Statewatch article: RefNo# 6670
Davos and Evian
Statewatch bulletin, vol 13 no 1 (Jan-Feb 2003)
In the run-up to this year's World Economic Forum (WEF) in Switzerland, the authorities, in the canton of Graubünden, had promised more openness. In 2001, the demonstration in Davos had been banned altogether. In 2002, this private gathering of the powerful and their entourage fled to New York. This year was the first time a mass demonstration was legally permitted but the police prevented it.
Long before 25 January 2003 it became clear that it would not be easy to demonstrate in Davos. Already in the late autumn of 2002, the authorities estimated that additional security measures for the WEF would amount to 13.5 million Swiss Francs (about 7.5 million euro) - to be divided between the federation, the canton of Graubünden (three eighths each), the local authority of Davos and the WEF (one eighth each). A unique deployment of state power was thereby financed.
Between 1,200 and 2,000 police officers from all over Switzerland - precise numbers are not available - were concentrated in and around the winter sports centre. 1,300 soldiers - armed with assault rifles - provided protection for buildings, 320 professional soldiers of the Festungswachtkorps (“fortifications guard”) were responsible for the protection of foreign politicians. The Swiss Air Force looked after the WEF's safety from terrorist attacks from above, six water cannons and 77 police officers from the German Länder of Bavaria and Baden-Württemberg helped from below.
By the end of December, the "Service for Analysis and Prevention" (Dienst für Analyse und Prävention, DAP), the state political police, had banned over 100 foreign demonstrators from entry to the country. The DAP has not disclosed how many entry bans were finally issued. Also secret was the number of people against whom the police from Graubünden planned to issue a ban (Aufenthaltsverbot). Here also, intelligence was issued by the DAP, and the people concerned were by no means only those with former convictions, but also people who had merely been “noted by the police” - which means nothing other than that they were on the records of the political police of the federation or the cantons.

The cattle gate in Fideris
During the winter, Davos is only accessible from one side, via the Landwasser valley, at the base of which the village of Landquart is located. Trains of the Federal Swiss Railway (SBB) run up to that point, anyone wanting to travel further has to change to the railway company Rhätische Bahn (RHB). In Fideris, which is half an hour before Davos, the police installed a special check point, through which all demonstrators had to pass: the plan was that RHB short-distance trains were supposed to stop at a specially constructed platform, which led to a square that was fenced in by gates on the one side and the Landwasser river on the other. The square could only be left through a tent on one side. In this tent, 12 corridors had been constructed with barrier fences, at the end of which employees of the Zurich airport police would search demonstrators for “dangerous objects”. Behind them, police officers familiar with the “scene” would identify potential troublemakers, pick them out of the crowd and issue a travel ban (Aufenthaltsverbot). About 100 metres further, another train to Davos would already be waiting for those allowed to pass.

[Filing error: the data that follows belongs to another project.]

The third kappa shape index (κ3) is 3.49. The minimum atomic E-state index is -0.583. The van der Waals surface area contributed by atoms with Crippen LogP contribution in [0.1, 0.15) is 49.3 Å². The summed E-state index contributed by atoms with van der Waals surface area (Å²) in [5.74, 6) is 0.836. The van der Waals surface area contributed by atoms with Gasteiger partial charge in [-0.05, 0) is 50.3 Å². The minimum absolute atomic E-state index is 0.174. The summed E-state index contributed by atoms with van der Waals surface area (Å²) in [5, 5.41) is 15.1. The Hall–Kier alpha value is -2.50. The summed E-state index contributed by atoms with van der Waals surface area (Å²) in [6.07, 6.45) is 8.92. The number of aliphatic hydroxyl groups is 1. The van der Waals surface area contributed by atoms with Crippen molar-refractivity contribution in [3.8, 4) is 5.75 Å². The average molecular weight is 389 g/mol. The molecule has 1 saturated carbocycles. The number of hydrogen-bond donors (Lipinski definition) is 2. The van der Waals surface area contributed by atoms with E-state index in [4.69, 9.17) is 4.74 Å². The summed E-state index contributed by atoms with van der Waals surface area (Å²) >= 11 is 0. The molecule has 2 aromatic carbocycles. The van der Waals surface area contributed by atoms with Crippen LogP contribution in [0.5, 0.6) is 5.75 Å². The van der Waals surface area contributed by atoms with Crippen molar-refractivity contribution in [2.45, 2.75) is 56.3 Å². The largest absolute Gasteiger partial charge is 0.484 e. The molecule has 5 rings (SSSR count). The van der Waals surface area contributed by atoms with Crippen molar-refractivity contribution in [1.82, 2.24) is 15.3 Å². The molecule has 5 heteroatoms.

The organisers of the demonstration, the Olten Coalition, had inspected this control scenario one week before the demonstration and had decided: “we will not pass through these cattle gates”. They decided to negotiate in Fideris. If the police did not allow uncontrolled access to Davos, they would simply demonstrate in Landquart.
On Saturday, most WEF demonstrators arrived in Landquart station, which was surrounded by police, on the “Davos Social Express” (a special train of the SBB), which crossed the country from Geneva via Bern and Zurich. Around 200 of the Coalition delegation, changed to a RHB train at 10 am. At half past ten, the train stoppe

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